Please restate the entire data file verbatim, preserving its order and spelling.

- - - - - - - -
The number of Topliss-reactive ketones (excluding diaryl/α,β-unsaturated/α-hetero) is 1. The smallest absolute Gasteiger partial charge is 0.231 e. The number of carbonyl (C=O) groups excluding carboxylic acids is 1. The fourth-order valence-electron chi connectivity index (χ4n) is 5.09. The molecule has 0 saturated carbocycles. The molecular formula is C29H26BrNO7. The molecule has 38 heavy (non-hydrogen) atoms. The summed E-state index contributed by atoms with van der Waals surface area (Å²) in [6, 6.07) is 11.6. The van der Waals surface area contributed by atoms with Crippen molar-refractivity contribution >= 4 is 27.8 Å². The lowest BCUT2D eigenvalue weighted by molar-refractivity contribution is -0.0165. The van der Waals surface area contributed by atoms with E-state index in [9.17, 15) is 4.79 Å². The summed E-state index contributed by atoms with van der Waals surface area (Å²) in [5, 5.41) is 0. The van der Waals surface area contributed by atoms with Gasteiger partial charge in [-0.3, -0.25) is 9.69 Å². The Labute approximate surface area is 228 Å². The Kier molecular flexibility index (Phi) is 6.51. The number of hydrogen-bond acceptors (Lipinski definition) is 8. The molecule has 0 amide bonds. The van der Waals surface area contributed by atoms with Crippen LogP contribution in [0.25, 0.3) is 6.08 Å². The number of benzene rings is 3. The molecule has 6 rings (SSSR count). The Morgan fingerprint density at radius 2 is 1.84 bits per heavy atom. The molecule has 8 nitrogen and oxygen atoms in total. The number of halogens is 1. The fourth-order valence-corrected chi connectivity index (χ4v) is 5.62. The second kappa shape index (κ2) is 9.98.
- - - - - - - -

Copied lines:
The number of Topliss-reactive ketones (excluding diaryl/α,β-unsaturated/α-hetero) is 1. The smallest absolute Gasteiger partial charge is 0.231 e. The number of carbonyl (C=O) groups excluding carboxylic acids is 1. The fourth-order valence-electron chi connectivity index (χ4n) is 5.09. The molecule has 0 saturated carbocycles. The molecular formula is C29H26BrNO7. The molecule has 38 heavy (non-hydrogen) atoms. The summed E-state index contributed by atoms with van der Waals surface area (Å²) in [6, 6.07) is 11.6. The van der Waals surface area contributed by atoms with Crippen molar-refractivity contribution >= 4 is 27.8 Å². The lowest BCUT2D eigenvalue weighted by molar-refractivity contribution is -0.0165. The van der Waals surface area contributed by atoms with E-state index in [9.17, 15) is 4.79 Å². The summed E-state index contributed by atoms with van der Waals surface area (Å²) in [5, 5.41) is 0. The van der Waals surface area contributed by atoms with Gasteiger partial charge in [-0.3, -0.25) is 9.69 Å². The Labute approximate surface area is 228 Å². The Kier molecular flexibility index (Phi) is 6.51. The number of hydrogen-bond acceptors (Lipinski definition) is 8. The molecule has 0 amide bonds. The van der Waals surface area contributed by atoms with Crippen LogP contribution in [0.25, 0.3) is 6.08 Å². The number of benzene rings is 3. The molecule has 6 rings (SSSR count). The Morgan fingerprint density at radius 2 is 1.84 bits per heavy atom. The molecule has 8 nitrogen and oxygen atoms in total. The number of halogens is 1. The fourth-order valence-corrected chi connectivity index (χ4v) is 5.62. The second kappa shape index (κ2) is 9.98.